Hero's Challenge: Sagard the Barbarian
(British edition - cover)
Morrill, Leslie (interior)
Warhola, James (American edition - cover)
1985 (American edition)
1986 (British edition)
0552523208 / 9780552523202
97 sections |
UK£1.75 (British edition)
|User Summary:||At the beginning of the book, your character’s female companion, Ketza Kota, is kidnapped by slave traders. You must learn her whereabouts and eventually undertake a sea voyage to the land of Hitaxia in order to rescue her.|
This is the most interesting book in the series, though this is not really saying much. Most of the book involves a sea voyage where the player has freedom of movement to explore. This feature alone makes it more fun than the rest of the series, but the book still has a lot of flaws. For starters, the rules for ship movement (which involve rolling a die to see which hex you fall on during every move) make it way too random, and it's easy for the player to manipulate the rules system in order to avoid encounters and thus reach the final destination without danger. If you decide to explore (after all, that's why you purchased the book after all), you'll find a lot of easy battles, plenty of treasure and even one dangerous battle, which is so unfair you can only count on dumb luck to win (though I suppose it would be silly to complain about this when the rest of the series is so damn easy). The book is never as challenging or interesting as Seas of Blood, for example. Exploration is mostly random since the map key gives no clues at all, so navigation means you have roughly a fifty percent chance of reaching a safe port and a fifty percent chance of sinking your ship when you visit any hex (by the way, sinking your ship may be an easier way to reach your final destination).
The frequent battles are, once again, too easy most of the time (at least with an experienced character). The book has a lot of mass combat and naval battles, but these add little in terms of strategy. Furthermore, the consequences of losing one of the naval ones often will not be harsh at all. There is one fight near the end which may be difficult if you do not possess a strong weapon, but even then it's possible to win it if you roll a 4 at the beginning of any combat round, so plain luck can also ruin this experience. While this series lacks abrupt failure endings for the most part, this book introduces at least a couple of them, so at least it gets points for this.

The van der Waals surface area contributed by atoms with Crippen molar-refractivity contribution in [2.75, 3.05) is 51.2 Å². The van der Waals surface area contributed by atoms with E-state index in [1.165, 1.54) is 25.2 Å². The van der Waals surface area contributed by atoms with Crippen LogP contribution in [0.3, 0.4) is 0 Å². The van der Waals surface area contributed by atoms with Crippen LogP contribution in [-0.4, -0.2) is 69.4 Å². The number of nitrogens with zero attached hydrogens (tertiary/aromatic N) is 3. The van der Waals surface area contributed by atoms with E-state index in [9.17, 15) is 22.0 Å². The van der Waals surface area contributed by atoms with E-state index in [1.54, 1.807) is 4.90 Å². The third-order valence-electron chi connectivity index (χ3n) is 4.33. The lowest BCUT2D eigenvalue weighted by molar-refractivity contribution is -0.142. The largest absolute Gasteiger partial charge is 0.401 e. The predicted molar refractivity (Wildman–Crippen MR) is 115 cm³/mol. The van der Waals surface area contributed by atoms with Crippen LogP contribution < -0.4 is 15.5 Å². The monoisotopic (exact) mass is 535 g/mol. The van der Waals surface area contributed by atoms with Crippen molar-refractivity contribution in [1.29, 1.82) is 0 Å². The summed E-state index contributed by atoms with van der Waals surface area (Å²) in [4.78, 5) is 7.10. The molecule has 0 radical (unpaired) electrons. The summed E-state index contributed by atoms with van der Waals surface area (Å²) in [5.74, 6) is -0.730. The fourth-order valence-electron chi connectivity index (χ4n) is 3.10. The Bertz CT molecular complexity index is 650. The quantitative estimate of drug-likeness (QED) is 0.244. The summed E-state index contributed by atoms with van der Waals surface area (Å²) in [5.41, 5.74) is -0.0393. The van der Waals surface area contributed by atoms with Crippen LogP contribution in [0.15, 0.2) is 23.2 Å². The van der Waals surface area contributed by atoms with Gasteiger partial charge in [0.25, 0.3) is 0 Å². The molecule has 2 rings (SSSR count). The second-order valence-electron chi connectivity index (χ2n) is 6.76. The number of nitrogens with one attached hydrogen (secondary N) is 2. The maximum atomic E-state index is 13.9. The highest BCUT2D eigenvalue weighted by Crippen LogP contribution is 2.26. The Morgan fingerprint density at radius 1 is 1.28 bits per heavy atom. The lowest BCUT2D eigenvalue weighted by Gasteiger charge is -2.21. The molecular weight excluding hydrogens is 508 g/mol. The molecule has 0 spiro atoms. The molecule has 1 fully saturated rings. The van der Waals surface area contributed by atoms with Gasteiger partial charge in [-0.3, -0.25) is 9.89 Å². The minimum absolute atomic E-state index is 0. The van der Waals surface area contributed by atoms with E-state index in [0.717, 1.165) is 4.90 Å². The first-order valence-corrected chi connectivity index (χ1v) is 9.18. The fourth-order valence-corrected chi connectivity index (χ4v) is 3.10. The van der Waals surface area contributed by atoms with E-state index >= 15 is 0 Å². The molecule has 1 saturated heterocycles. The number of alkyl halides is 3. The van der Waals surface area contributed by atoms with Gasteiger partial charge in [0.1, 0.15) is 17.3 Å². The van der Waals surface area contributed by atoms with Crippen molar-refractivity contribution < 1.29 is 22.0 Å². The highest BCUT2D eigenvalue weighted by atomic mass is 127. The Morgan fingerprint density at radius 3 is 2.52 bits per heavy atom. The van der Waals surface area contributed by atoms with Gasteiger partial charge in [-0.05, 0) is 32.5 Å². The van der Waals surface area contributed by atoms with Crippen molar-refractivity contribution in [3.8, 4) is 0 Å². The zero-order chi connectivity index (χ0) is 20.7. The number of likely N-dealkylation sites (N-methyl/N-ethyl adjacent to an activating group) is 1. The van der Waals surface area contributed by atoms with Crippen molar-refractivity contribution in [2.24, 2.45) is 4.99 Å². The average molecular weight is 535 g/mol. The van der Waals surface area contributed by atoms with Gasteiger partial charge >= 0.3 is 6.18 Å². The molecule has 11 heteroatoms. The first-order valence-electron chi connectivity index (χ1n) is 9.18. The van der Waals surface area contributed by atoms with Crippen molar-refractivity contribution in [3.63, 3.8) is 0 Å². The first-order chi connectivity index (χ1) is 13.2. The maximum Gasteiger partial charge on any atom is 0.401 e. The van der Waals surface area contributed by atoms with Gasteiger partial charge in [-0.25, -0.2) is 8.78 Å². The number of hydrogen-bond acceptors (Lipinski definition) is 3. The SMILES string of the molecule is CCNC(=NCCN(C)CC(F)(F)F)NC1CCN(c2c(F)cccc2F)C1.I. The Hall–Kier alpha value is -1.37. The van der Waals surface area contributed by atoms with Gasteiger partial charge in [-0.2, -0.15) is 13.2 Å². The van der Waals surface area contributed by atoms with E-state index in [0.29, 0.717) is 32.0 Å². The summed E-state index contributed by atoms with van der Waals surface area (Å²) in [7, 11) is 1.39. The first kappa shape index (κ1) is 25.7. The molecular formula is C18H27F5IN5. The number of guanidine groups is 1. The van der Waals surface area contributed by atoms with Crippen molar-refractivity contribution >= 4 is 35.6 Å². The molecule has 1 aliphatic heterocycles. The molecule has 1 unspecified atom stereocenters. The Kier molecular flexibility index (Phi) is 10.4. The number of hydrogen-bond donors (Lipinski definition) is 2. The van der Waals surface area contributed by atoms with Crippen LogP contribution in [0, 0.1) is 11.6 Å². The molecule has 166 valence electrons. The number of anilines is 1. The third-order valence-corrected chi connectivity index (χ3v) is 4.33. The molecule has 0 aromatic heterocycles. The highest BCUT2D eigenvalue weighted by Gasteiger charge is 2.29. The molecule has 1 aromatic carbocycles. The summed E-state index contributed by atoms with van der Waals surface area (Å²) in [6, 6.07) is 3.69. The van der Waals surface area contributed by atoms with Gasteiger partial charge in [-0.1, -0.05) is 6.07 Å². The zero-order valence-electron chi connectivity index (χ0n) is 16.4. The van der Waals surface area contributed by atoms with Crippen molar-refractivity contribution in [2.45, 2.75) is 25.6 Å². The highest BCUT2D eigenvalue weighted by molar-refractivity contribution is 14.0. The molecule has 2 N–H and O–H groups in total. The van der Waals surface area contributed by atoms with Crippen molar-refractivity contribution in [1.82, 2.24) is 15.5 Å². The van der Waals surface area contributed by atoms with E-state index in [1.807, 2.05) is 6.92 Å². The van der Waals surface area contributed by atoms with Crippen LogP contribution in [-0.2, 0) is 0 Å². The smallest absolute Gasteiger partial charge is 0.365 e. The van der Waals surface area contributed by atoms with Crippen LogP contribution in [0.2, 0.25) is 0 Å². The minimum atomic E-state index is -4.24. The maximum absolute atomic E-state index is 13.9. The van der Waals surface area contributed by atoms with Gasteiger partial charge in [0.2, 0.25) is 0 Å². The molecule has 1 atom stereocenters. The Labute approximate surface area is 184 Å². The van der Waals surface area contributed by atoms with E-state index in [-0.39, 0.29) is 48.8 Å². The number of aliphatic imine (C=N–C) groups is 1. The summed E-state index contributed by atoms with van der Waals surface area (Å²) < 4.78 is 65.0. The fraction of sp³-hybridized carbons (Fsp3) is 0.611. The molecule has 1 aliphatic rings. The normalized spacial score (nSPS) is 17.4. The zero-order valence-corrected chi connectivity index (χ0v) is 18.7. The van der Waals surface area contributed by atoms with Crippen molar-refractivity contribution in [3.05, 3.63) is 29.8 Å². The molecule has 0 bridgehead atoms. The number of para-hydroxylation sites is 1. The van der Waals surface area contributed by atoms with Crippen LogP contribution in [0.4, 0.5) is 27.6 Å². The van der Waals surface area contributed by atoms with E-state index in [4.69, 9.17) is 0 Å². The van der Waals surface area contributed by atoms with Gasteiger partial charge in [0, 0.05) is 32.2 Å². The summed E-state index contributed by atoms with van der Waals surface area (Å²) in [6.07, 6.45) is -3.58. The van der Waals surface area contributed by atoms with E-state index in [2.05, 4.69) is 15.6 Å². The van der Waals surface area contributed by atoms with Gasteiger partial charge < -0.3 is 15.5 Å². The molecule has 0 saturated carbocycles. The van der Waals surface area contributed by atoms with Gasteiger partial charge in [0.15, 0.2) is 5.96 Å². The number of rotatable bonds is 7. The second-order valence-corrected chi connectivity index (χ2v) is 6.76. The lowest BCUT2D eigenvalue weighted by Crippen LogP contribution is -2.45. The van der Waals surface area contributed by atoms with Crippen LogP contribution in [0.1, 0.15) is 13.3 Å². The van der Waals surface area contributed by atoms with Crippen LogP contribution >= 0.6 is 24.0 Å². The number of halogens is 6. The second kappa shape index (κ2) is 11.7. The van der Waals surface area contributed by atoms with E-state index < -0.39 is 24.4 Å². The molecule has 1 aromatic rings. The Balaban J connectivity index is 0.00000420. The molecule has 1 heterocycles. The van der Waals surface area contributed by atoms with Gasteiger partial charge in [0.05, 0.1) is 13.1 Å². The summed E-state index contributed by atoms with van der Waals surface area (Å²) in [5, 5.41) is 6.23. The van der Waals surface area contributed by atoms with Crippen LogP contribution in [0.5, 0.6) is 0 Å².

While Leslie Morrill's illustrations for the first two titles in this series were quite good, the art here is among the worst I've ever seen in a gamebook. Seeing this, it's no surprise Morrill was replaced with Iain McCaig for the final title in the series.
Like the rest of the series, this book offers an interesting, detailed setting, so it's a shame it never really takes off in terms of challenge level. It gives the player the chance to ignore the main storyline for a long while and explore, undertake quests, even go pirating. Even if it's never too complex, the adventure's flexibility is a big plus. The Crimson Sea is a dud, but less so than the other books in this series.
In this, the third in the knock-off Conan series, Sagard the barbarian becomes a sailor.
The novel begins with Sagard living on an island with his girlfriend, Ketza Kota. But she gets stolen by pirate slavers and the novel consists of you hiring a ship to recover her.
The novel has quite a bit of freedom as you explore the sea on a hexagonal map. However, the adventure itself isn't particularly memorable. And (spoiler) after recovering your love in the end, you find her taken away by a fantasy god who basically tells you, "Hey, you are getting too serious here. Real barbarians don't have long term girlfriends." This frees you up as a single savage once again for future adventures.
|Special Thanks:||Thanks to Guillermo Paredes for the plot summary and to Ryan Lynch for the British images.|
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Known EditionsAmerican edition
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